Stuck in the Suez Canal: Takeaways

Apr 5, 2021 | Your Source

When the Ever Given cargo ship became stuck in the Suez Canal, blocking the vital global shipping artery, it was big news—literally and figuratively. The canal connects the Mediterranean Sea to the Red Sea, making it the shortest maritime route to Asia from Europe. It carries 12% of global trade by volume and is one of several narrow choke-points critical to maritime shipping.

A series of nighttime images acquired with the Visible Infrared Imaging Radiometer Suite (VIIRS) on the Suomi NPP satellite, offers another view of ships waiting in the Gulf of Suez. The left image shows typical ship traffic in the Gulf of Suez on February 1, 2021. By March 27, the line of waiting ships stretched 72 kilometers (45 miles). Two days later, ships waited as far as 100 kilometers (60 miles) from the canal entry. NASA Earth Observatory images by Lauren Dauphin and Joshua Stevens.

Traveling from China to the Netherlands, the 220,000-ton, 400-meter ship carried 18,300 shipping containers when it turned sideways near the southern end of the canal on 23 March. It stayed there until 29 March, causing a “traffic jam” of 422 ships that could be seen from space.

Early reports suggested strong winds and poor visibility from a sandstorm were to blame, though as this article is written, the causes remain under investigation. Similarly, the full damages remain unknown. While the head of the Suez Canal Authority has estimated losses and damages could run up to a billion dollars, that number does not account for financial losses suffered by other ships stranded behind the Ever Given. It was estimated that the incident was holding up $9 billion in global trade each day.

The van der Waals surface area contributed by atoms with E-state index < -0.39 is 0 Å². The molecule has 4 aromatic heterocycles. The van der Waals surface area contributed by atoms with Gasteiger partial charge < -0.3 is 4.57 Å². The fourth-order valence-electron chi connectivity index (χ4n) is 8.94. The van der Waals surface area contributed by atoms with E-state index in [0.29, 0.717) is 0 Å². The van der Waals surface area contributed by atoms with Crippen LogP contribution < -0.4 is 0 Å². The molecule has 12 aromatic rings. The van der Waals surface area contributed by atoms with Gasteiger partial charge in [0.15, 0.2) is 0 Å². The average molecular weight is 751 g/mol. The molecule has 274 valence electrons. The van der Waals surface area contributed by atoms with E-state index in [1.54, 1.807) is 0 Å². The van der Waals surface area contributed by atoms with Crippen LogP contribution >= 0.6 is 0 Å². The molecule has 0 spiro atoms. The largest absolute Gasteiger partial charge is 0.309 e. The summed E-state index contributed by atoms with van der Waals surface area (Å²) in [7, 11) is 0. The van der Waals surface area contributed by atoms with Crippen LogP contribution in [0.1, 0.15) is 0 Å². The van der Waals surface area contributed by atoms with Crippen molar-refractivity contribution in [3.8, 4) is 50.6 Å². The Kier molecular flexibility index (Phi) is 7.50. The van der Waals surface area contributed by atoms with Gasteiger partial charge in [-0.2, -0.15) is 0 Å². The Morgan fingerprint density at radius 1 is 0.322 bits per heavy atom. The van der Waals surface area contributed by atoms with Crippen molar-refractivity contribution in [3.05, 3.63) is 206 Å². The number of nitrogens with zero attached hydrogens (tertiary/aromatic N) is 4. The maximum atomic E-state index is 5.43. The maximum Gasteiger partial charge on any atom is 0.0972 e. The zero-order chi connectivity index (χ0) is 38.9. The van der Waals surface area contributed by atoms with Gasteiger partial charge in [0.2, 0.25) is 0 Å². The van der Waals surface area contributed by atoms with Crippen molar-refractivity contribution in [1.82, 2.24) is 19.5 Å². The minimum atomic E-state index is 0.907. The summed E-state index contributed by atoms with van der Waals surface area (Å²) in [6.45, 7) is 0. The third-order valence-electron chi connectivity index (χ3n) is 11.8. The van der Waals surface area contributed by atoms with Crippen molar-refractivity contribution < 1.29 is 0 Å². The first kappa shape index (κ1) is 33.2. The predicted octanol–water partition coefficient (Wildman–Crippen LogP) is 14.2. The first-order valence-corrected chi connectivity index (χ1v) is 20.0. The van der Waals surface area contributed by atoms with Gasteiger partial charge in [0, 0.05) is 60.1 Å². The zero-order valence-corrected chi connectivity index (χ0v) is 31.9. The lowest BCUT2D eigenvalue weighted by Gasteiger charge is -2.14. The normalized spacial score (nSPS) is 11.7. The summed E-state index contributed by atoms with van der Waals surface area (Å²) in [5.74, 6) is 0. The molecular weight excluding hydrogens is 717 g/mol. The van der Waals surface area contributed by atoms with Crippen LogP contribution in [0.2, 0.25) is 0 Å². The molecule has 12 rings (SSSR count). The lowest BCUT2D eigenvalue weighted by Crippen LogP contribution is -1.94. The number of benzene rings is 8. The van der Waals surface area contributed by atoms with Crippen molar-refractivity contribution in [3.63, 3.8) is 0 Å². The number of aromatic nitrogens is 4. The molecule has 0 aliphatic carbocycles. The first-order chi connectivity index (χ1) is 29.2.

While six days was quite long enough, in reality, it could have gone on much longer. Moving a ship this size was a massive undertaking that included around-the-clock dredging and repeated tugging operations, among other efforts. These efforts were also supported by none other than Mother Nature herself when high tides during the first super moon of the year provided slightly higher tides than normal.

The canal has now cleared the backlog of ships. Aside from figuring out how this happened and determining the damages, what more can we take from this event? From discussions on when a big ship is too big to implications for trade and security, here are some insights into the greater impacts of this event:

 

By Sharon Lo Managing Editor, Defense Transportation Journal and The Source

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